|International call prefix||00|
Telephone numbers in China are organized and assigned according to the Chinese Telephone Code Plan of Mainland China. Land lines and mobile telephone numbers have different structures: land lines use area codes, while mobile phones do not. Land line phone numbers in large cities have 8 digits excluding area code, and in other areas no less than 7. Mobile phone numbers have 11 digits without area codes.
Dialing a land line from another land line within the same area code does not require dialing the area code. When making a domestic long distance call from a land line phone, the trunk prefix "0" is dialed first, followed by the area code and the telephone number. Calling a mobile phone from a land line requires the addition of the "0" in front of the mobile phone number as well. Mobile to land line calls always require the "0" and the area code, even when the land line is within the same area. Mobile to mobile calls does not require the "0". The "0" is not needed when dialing from outside mainland China.
In addition, the PRC numbering plan reserves space for Taiwan, but they are not currently used. PRC claims Taiwan and several islands of Fujian which are under the control of the Republic of China. Currently phone numbers in these areas are under the separate international calling code of 886. See Telephone numbers in Taiwan.
In mainland China, mobile phone numbers have 11 digits in the format 1xx-xxxx-xxxx. The first three digits of mobile phone numbers (13x, 15x and 18x) designate the mobile phone service provider and the next four digits is a regional code and the last four digits are assigned by the mobile service provider as part of the customer ID.
As the numbers were introduced over time, it is possible to recognize the age of a number: The oldest GSM numbers start with 1390..., the second oldest 1380... and 1300... Keeping the same number over time is somewhat associated with stability and reliability of the owner. The fourth digit was introduced later and is 0 for all old numbers. In a further extension, non-139,138,130 numbers were introduced. The fifth to seventh digit again relate to age and location.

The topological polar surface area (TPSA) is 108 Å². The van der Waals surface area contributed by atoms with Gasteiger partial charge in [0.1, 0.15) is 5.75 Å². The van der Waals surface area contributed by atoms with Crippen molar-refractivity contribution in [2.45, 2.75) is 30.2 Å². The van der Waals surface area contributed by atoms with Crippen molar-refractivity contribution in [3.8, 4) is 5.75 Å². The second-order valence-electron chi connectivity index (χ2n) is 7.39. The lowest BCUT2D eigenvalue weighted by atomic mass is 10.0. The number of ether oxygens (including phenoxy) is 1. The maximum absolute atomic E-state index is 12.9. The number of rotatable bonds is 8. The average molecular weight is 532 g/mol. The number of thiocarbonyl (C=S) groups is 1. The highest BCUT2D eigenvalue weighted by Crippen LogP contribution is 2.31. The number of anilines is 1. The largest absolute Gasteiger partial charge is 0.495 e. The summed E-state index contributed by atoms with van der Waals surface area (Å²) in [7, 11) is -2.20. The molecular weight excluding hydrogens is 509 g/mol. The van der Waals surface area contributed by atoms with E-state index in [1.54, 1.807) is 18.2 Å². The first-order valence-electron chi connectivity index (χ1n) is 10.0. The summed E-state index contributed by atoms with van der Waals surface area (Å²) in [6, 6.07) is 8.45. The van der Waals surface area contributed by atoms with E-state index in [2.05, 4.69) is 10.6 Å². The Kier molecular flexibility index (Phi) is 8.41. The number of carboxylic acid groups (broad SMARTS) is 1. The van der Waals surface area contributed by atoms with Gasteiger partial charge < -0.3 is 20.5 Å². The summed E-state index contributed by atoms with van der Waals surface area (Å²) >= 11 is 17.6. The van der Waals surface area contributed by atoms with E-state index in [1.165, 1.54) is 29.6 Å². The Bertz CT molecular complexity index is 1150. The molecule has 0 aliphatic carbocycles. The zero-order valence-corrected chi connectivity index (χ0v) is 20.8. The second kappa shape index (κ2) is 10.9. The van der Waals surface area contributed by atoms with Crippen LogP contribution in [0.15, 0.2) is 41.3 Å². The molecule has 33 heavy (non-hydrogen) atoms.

Even earlier, before GSM age, mobile phones had numbers starting with 9. Those numbers were eventually translated into 1390xx9..., where xx were local identifiers.
Mobile service providers can be identified by the first three or four digits as follows:
|133||China Telecom *||CDMA|
|145||China Unicom||WCDMA (Data-plans only)|
|147||China Mobile||TD-SCDMA (Data-plans only)|
|156||China Unicom||GSM (upgradeable to WCDMA)|
These are area codes for the municipalities of Shanghai, Tianjin and Chongqing, as well as several large cities with early access to telephones. All of these cities have upgraded to an 8-number system in the past decade. The People's Republic of China reserves code 26 for Taipei, capital of Taiwan, which it claims sovereignty over, but does not actually control.
The provincial capital, Shenyang, uses code 24.
The provincial capital of Nanjing uses code 25.
While most areas in Shandong use the prefix 5, some areas also use the prefix 6.
All area codes with prefix 6 were assigned in recent years. This prefix (+86 6...) was reserved for Taiwan (+886) during the cold war years.
The provincial capital of Wuhan uses code 27.
The provincial capital of Chengdu uses code 28.
Some areas in Yunnan use the prefix 6.
From within Mainland China, the following emergency numbers are used (and mainly in major cities):
In most cities, the emergency numbers provide assistance in Mandarin and English.
(to be completed)
From within Mainland China, the following special numbers are used:
The international access code from the PRC is 00. This must also be used for calls to Taiwan, Hong Kong and Macao from the Chinese mainland, together with their separate international codes. However, calls are charged at discounted rates. Examples are as follows:
|Taiwan||00 886 …|
|Hong Kong||00 852 xxxx xxxx|
|Macao SAR||00 853 xxx xxxx|
|US/Canada||00 1 xxx xxx xxxx|
|Singapore||00 65 xxxx xxxx|
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